People are walking away from organized religion in droves. Why is it that young people have little interest in religion, and an increasing number of middle aged adults are losing their religion? I have a friend who's a pastor in Ashland, Oregon who hosts what he calls, Theology Pub. They talk about stuff that really matters to them.  Last week the subject was anxiety. An attender, who says he has no religion, told my friend that he'd never walk into a church to talk about things that matter. But a pub?  "Why not?"

Too often what passes for religion is tight, cold, serious. And religious organizations appear to many people to be concerned about who's in and who's out; they're hostile, narrow, suspicious of, or even hostile to, change, and are preoccupied with keeping their institutions afloat.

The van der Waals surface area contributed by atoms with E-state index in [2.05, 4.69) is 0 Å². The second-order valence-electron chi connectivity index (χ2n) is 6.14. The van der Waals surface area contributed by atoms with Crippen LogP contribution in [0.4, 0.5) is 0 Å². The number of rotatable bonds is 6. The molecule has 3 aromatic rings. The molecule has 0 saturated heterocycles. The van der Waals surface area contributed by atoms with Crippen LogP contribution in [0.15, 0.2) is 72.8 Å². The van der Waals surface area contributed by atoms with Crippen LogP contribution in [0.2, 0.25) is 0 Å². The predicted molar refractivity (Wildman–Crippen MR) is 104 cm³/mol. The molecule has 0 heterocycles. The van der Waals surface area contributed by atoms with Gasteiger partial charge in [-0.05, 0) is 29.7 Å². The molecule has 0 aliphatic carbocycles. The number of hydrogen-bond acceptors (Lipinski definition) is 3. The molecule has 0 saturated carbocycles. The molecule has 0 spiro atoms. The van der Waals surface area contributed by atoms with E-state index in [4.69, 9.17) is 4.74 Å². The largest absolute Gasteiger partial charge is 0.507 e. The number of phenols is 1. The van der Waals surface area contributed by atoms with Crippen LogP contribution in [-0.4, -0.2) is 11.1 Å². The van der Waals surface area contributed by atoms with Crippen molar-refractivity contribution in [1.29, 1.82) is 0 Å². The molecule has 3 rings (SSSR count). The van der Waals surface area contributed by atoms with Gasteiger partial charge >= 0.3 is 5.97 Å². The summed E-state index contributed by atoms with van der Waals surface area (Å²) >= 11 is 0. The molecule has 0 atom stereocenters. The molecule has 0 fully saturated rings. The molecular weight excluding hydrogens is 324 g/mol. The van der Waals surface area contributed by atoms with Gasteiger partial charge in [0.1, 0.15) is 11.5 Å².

To outsiders, we religious people (as a whole) seem to be fearful, uptight, joyless, anything but playful.  We're viewed as terribly irrelevant people who have our heads mostly in the sand.

Jesus wasn't any of these things. He was condemned by the religious of his day as a glutton and a drunk (Matthew 11.19).

Intention: Do something today to change the perception of the nonreligious.

AuthorChris Neufeld-Erdman